• I am doubtful that one year of experience will net you a significant increase in pay, from an employers point of view one year is an awfully short time.
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Your question lacks some focus but this has grown too long for a comment. Generally though your questions are related to a single theme so I'll have a crack at them.

Would it be wise to delay graduating in order to work for an extra semester?

That depends on the type of work you'd be doing, the odds of finding work when you graduate, your personal situation and preferences, whether you'd continue working for the same employer after graduating and so much more.

Generally speaking, unless you have very clear and convincing arguments for why this particular work experience will make you a more attractive candidate in the field you want to pursue, you should always prioritise graduating. In all fields, employers routinely hire graduates as "affordable" employees with the expectation that they'll need to get used to the working world. That's a system that works and if you delay your graduation you risk entering the job market at a time in the year when fewer companies are hiring graduates or some year(s) after your peers. Having a longer-than-standard timeline for your degree (5 years as opposed to 4) is also a potential blemish on your history. It won't disqualify you but you'll typically be expected to explain why you choose to delay graduating and you'll need a convincing reason.

Work experience and internships are key differentiators for your profile as a job candidate but a few months or even a year of experience is usually not worth delaying your graduation for that same length of time.

Will this experience allow one to apply after graduation as a "Level I" candidate instead of "Entry Level", thereby significantly raising their salary?

No. The "entry level" mark will apply to you for at least a year and more commonly two. The most significant relative raise in most people's careers happens after they've got 2-3 years experience and move on to a new company.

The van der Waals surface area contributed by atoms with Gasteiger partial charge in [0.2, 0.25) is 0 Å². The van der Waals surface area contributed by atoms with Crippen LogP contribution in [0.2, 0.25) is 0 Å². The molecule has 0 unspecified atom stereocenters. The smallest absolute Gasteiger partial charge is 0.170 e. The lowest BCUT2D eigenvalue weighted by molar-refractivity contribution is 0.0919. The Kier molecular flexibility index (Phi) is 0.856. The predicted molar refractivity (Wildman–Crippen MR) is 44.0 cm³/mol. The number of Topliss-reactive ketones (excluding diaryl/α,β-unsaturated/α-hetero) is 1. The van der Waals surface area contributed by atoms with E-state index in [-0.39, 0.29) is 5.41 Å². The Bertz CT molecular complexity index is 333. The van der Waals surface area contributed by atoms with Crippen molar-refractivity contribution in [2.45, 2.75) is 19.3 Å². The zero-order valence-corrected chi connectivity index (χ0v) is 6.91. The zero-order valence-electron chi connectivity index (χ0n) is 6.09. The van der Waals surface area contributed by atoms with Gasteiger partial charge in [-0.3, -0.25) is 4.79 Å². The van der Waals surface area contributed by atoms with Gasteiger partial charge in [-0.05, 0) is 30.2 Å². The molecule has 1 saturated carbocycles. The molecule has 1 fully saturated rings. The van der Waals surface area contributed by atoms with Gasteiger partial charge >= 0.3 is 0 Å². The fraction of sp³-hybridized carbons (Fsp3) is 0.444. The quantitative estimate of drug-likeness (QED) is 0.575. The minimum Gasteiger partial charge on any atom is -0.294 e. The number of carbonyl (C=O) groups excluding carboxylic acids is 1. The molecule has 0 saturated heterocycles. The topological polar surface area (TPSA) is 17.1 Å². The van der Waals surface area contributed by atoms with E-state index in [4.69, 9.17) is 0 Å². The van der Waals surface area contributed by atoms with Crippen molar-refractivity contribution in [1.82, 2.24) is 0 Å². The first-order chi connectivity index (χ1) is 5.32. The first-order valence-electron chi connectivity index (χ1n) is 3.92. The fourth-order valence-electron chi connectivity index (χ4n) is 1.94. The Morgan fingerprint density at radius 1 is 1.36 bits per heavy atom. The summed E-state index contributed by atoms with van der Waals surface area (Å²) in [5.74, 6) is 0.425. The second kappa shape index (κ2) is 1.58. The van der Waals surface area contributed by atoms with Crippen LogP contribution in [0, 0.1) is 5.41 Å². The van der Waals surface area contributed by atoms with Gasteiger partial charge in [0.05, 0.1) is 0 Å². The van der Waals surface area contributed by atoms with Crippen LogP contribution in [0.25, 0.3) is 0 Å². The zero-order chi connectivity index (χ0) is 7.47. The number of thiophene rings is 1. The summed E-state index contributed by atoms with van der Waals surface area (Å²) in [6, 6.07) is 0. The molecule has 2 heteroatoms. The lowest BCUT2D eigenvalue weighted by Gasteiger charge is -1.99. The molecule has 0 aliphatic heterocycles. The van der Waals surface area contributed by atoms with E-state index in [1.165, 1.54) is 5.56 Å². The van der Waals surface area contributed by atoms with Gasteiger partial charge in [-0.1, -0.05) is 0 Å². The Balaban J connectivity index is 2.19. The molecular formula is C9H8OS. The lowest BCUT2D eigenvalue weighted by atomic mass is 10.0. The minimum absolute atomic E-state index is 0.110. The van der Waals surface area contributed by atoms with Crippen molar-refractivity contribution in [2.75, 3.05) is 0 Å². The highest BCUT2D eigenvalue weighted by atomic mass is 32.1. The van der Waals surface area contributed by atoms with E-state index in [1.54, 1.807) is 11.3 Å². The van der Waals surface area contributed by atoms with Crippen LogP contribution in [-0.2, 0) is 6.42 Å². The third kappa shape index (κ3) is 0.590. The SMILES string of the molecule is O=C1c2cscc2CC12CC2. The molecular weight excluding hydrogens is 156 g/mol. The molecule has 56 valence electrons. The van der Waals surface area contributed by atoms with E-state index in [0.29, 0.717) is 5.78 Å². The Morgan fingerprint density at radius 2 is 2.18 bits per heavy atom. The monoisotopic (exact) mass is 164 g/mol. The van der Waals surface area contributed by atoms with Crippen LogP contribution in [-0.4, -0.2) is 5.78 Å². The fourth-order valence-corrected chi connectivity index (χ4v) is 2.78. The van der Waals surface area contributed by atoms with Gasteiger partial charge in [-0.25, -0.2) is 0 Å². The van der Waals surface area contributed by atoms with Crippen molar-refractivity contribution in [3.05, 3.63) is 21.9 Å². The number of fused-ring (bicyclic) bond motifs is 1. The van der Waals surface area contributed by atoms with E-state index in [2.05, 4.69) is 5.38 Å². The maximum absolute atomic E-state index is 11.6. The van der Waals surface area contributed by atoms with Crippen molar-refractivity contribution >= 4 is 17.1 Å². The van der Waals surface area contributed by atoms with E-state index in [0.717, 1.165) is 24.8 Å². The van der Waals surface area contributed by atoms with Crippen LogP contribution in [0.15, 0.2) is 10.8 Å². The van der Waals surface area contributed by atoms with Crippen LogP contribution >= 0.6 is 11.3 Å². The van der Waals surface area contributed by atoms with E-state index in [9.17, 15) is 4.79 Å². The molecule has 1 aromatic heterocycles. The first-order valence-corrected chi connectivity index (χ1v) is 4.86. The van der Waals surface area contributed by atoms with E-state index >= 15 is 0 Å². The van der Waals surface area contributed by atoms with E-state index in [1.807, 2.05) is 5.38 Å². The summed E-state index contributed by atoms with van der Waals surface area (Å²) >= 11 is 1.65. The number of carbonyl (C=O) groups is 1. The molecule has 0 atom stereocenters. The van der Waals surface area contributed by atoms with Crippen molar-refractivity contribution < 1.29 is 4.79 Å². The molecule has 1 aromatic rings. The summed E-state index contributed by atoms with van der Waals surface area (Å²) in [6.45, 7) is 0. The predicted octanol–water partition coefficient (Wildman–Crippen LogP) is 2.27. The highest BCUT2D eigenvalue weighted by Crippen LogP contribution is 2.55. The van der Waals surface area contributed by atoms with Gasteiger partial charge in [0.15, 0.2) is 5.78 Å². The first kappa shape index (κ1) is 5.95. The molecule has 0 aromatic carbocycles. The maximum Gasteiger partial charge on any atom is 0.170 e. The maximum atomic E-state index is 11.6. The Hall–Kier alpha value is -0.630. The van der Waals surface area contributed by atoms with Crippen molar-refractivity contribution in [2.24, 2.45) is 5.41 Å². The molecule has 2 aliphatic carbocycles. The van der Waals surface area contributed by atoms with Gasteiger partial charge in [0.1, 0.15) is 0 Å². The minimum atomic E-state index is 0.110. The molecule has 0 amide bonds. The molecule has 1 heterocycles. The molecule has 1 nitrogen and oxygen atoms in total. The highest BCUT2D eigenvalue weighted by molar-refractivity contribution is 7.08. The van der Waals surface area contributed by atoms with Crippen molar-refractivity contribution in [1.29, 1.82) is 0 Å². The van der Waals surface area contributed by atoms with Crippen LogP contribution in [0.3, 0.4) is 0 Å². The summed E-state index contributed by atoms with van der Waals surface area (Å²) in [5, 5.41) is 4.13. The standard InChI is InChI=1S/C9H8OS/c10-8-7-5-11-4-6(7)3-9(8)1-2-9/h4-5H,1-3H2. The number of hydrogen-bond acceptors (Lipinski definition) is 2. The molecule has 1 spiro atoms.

As a graduate I will also be competing for larger salary numbers against others who will most likely have this industry experience.

Not true. You'll be competing for jobs, not salaries. People with that experience have an edge over those without, but that doesn't typically translate to a higher starting salary, unless it's a few years' full-time work experience, but those normally aren't competing with your for entry level positions. Most of your competitors will have internship experience or part-time experience, often in unrelated fields. That counts for a lot in getting people to the top of the candidate pool but for very little when it comes to entry level status or salary. Aside from that, many companies don't negotiate salaries for entry level candidates anyway.

I believe it is in my best interest to begin working before graduation, because companies may more readily hire cheaper workers and I may be allowed a more pleasant learning curve as I start out. I do not want to enter the workforce full time and be let go because I didn't judge my capabilities correctly.

Unless you end up working for a very unreasonable employer that's operating in bad faith you won't be. As a graduate with no experience you'll be expected to need some time to settle in and get used to office work. You will make mistakes but long as you focus on owning up to them and learning from them you're already ahead of the curve.